According to a filing with the Securities and Exchange Commission (SEC), Fairfax Financial Holdings recently bought another 2.1 million shares of Resolute Forest Products (RFP). Fairfax's 13F filing for the end of September had the holding company owning 19 million shares of the $1.2 billion market cap paper company. After its most recent purchase, the position is approaching 26 million shares. Resolute shares are down 20%, year-to-date. The stock reached its current market price in May, and has been quite volatile since then. Fairfax is managed by Prem Watsa, who has been called "the Warren Buffett of Canada" for his approach to investing.
In the third quarter of the year, Resolute's revenue declined compared to a year ago but its cost of sales increased. Operating income was down significantly and the company could not attribute this to high closure costs, as it did in the first half of 2012. A notable improvement in operating income occurred in newsprint -- still the company's largest source of revenue -- which was offset by weaker numbers in segments such as pulp and coated papers. However, earnings per share (EPS) came in at $0.32, which is quite strong for where the stock is trading. Annualizing the figure for last quarter generates a P/E multiple of 9. Of course, there is no guarantee that Resolute will be able to continue performing that well, but it's a plus to see that the company only has to maintain its financials rather than grow. The third quarter was responsible for essentially all of the company's earnings for the first nine months of the year. However, in previous quarters, Resolute had recorded special charges.
Wall Street analysts predict that Resolute will earn just over $1 per share in 2013, placing the stock at 12x their forward estimates. Given the company's performance last quarter, that figure is quite plausible. We're pessimistic about the newsprint business and doubt that the company can increase sales in that area. But even with a 14% decline in newsprint revenue from a year ago Resolute managed to grow its operating income for the segment. Sell-side expectations for a moderate decrease in EPS next year sound fair. While we would hesitate to invest in a shrinking company whose stock is trading at 12x earnings, if Resolute manages to outperform expectations -- which would only require holding net income steady -- it would prove undervalued at the current price.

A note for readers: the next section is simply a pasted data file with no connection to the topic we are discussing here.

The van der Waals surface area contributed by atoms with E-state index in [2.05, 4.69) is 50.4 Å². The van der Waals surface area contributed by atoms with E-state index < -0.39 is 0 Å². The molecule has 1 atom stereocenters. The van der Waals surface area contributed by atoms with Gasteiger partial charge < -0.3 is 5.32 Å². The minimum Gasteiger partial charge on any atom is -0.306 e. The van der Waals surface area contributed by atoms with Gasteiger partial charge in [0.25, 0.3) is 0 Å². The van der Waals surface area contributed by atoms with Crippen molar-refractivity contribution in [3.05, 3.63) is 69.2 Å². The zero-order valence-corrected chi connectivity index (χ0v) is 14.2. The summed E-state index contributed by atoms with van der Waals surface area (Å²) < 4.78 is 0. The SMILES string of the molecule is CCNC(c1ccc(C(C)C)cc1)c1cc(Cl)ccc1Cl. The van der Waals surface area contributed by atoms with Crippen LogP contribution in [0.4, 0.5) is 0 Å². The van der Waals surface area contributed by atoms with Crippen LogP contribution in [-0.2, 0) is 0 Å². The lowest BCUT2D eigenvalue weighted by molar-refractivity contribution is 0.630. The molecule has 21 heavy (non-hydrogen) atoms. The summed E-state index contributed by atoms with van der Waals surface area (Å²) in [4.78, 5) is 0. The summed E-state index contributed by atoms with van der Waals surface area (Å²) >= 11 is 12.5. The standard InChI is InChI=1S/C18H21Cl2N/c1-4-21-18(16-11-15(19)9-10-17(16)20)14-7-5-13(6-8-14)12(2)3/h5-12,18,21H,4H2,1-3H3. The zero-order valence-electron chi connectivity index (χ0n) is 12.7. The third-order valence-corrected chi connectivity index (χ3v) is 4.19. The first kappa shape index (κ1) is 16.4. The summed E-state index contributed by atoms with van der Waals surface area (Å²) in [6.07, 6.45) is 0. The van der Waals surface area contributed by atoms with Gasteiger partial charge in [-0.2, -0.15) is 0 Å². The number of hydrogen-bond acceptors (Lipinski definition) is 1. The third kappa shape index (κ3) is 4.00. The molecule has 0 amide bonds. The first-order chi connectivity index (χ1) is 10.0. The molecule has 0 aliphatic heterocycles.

Domtar (UFS) looks to be Resolute's closest peer. Its earnings multiples are quite comparable, though Domtar doesn't seem to have had as poor results in the first half of 2012: The stock's $2.8 billion market cap places it at trailing and forward P/Es of 14 and 11, respectively. Its revenue was down 2% in the third quarter compared to the same period last year, and earnings fell dramatically. We would note that the gap between the trailing and forward multiples seems to suggest that Wall Street analysts expect an improvement at the company next year. That's opposed to what appears to be a weakening performance at Resolute (the trailing P/E at that company is 42, but that seems to be due to closure and impairment charges (which are now insignificant ) impacting earnings in the first half of this year. At first glance, that seems to be an odd reading of the industry -- if Domtar improves on the bottom line, we would expect Resolute to do so as well and vice versa.
As a result, unless Domtar's business significantly underperforms Resolute, it seems like it could be a better buy. But it may be a good idea to watch the stock to see how well it does in the current quarter.